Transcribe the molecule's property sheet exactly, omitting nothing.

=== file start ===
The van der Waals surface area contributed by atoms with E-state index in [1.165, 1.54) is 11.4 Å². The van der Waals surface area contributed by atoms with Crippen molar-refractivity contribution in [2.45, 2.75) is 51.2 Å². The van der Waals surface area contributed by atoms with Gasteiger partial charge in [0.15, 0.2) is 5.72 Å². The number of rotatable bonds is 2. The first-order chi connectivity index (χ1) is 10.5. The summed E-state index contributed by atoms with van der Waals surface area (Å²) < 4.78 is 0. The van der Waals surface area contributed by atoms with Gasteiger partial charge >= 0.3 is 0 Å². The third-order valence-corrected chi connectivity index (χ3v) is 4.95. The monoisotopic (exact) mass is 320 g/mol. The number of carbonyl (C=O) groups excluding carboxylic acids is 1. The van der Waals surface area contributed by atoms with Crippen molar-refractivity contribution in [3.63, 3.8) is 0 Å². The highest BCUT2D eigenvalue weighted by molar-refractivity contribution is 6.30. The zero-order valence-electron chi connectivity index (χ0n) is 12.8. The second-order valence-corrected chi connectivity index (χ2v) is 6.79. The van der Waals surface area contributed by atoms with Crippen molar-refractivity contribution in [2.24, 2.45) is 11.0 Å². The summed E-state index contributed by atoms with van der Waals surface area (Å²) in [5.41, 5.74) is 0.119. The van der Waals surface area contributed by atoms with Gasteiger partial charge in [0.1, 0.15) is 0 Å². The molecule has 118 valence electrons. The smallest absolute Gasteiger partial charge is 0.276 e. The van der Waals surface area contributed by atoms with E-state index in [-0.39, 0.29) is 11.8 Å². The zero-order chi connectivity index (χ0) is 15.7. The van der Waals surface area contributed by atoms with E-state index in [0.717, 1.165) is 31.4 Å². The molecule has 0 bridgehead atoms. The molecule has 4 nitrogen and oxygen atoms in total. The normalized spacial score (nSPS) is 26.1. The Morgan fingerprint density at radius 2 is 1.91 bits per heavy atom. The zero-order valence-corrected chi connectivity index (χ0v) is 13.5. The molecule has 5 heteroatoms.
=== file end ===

The van der Waals surface area contributed by atoms with E-state index in [1.165, 1.54) is 11.4 Å². The van der Waals surface area contributed by atoms with Crippen molar-refractivity contribution in [2.45, 2.75) is 51.2 Å². The van der Waals surface area contributed by atoms with Gasteiger partial charge in [0.15, 0.2) is 5.72 Å². The number of rotatable bonds is 2. The first-order chi connectivity index (χ1) is 10.5. The summed E-state index contributed by atoms with van der Waals surface area (Å²) < 4.78 is 0. The van der Waals surface area contributed by atoms with Gasteiger partial charge >= 0.3 is 0 Å². The third-order valence-corrected chi connectivity index (χ3v) is 4.95. The monoisotopic (exact) mass is 320 g/mol. The number of carbonyl (C=O) groups excluding carboxylic acids is 1. The van der Waals surface area contributed by atoms with Crippen molar-refractivity contribution in [3.63, 3.8) is 0 Å². The highest BCUT2D eigenvalue weighted by molar-refractivity contribution is 6.30. The zero-order valence-electron chi connectivity index (χ0n) is 12.8. The second-order valence-corrected chi connectivity index (χ2v) is 6.79. The van der Waals surface area contributed by atoms with Crippen molar-refractivity contribution in [2.24, 2.45) is 11.0 Å². The summed E-state index contributed by atoms with van der Waals surface area (Å²) in [5.41, 5.74) is 0.119. The van der Waals surface area contributed by atoms with Gasteiger partial charge in [0.1, 0.15) is 0 Å². The molecule has 118 valence electrons. The smallest absolute Gasteiger partial charge is 0.276 e. The van der Waals surface area contributed by atoms with E-state index in [-0.39, 0.29) is 11.8 Å². The zero-order chi connectivity index (χ0) is 15.7. The van der Waals surface area contributed by atoms with E-state index in [0.717, 1.165) is 31.4 Å². The molecule has 0 bridgehead atoms. The molecule has 4 nitrogen and oxygen atoms in total. The normalized spacial score (nSPS) is 26.1. The Morgan fingerprint density at radius 2 is 1.91 bits per heavy atom. The zero-order valence-corrected chi connectivity index (χ0v) is 13.5. The molecule has 5 heteroatoms.